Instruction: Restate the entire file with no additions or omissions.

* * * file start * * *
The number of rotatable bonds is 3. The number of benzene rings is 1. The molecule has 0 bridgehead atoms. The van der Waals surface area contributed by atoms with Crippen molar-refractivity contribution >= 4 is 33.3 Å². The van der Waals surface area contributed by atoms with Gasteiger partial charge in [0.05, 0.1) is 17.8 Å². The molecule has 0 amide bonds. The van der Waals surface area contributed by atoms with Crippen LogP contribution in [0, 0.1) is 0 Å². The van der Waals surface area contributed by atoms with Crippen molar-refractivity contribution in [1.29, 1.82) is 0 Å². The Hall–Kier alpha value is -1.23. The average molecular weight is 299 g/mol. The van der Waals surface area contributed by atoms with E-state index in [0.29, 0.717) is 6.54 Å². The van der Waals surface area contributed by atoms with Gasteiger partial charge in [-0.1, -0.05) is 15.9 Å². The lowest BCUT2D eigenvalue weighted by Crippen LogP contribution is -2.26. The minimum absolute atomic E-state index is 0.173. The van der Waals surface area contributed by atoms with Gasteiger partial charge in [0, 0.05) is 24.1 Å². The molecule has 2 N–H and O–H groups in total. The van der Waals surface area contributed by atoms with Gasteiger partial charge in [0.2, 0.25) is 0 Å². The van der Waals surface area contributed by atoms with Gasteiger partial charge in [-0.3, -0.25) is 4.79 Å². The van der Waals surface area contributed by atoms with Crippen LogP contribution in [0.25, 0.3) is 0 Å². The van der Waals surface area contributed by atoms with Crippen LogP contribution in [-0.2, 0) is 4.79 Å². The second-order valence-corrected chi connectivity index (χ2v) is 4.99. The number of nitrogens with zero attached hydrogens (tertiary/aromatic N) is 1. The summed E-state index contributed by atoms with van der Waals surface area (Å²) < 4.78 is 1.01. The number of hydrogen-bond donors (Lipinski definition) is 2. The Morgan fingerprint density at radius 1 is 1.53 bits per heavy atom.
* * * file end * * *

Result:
The number of rotatable bonds is 3. The number of benzene rings is 1. The molecule has 0 bridgehead atoms. The van der Waals surface area contributed by atoms with Crippen molar-refractivity contribution >= 4 is 33.3 Å². The van der Waals surface area contributed by atoms with Gasteiger partial charge in [0.05, 0.1) is 17.8 Å². The molecule has 0 amide bonds. The van der Waals surface area contributed by atoms with Crippen LogP contribution in [0, 0.1) is 0 Å². The van der Waals surface area contributed by atoms with Crippen molar-refractivity contribution in [1.29, 1.82) is 0 Å². The Hall–Kier alpha value is -1.23. The average molecular weight is 299 g/mol. The van der Waals surface area contributed by atoms with E-state index in [0.29, 0.717) is 6.54 Å². The van der Waals surface area contributed by atoms with Gasteiger partial charge in [-0.1, -0.05) is 15.9 Å². The lowest BCUT2D eigenvalue weighted by Crippen LogP contribution is -2.26. The minimum absolute atomic E-state index is 0.173. The van der Waals surface area contributed by atoms with Gasteiger partial charge in [0, 0.05) is 24.1 Å². The molecule has 2 N–H and O–H groups in total. The van der Waals surface area contributed by atoms with Gasteiger partial charge in [0.2, 0.25) is 0 Å². The van der Waals surface area contributed by atoms with Gasteiger partial charge in [-0.3, -0.25) is 4.79 Å². The van der Waals surface area contributed by atoms with Crippen LogP contribution in [0.25, 0.3) is 0 Å². The van der Waals surface area contributed by atoms with Crippen LogP contribution in [-0.2, 0) is 4.79 Å². The second-order valence-corrected chi connectivity index (χ2v) is 4.99. The number of nitrogens with zero attached hydrogens (tertiary/aromatic N) is 1. The summed E-state index contributed by atoms with van der Waals surface area (Å²) < 4.78 is 1.01. The number of hydrogen-bond donors (Lipinski definition) is 2. The Morgan fingerprint density at radius 1 is 1.53 bits per heavy atom.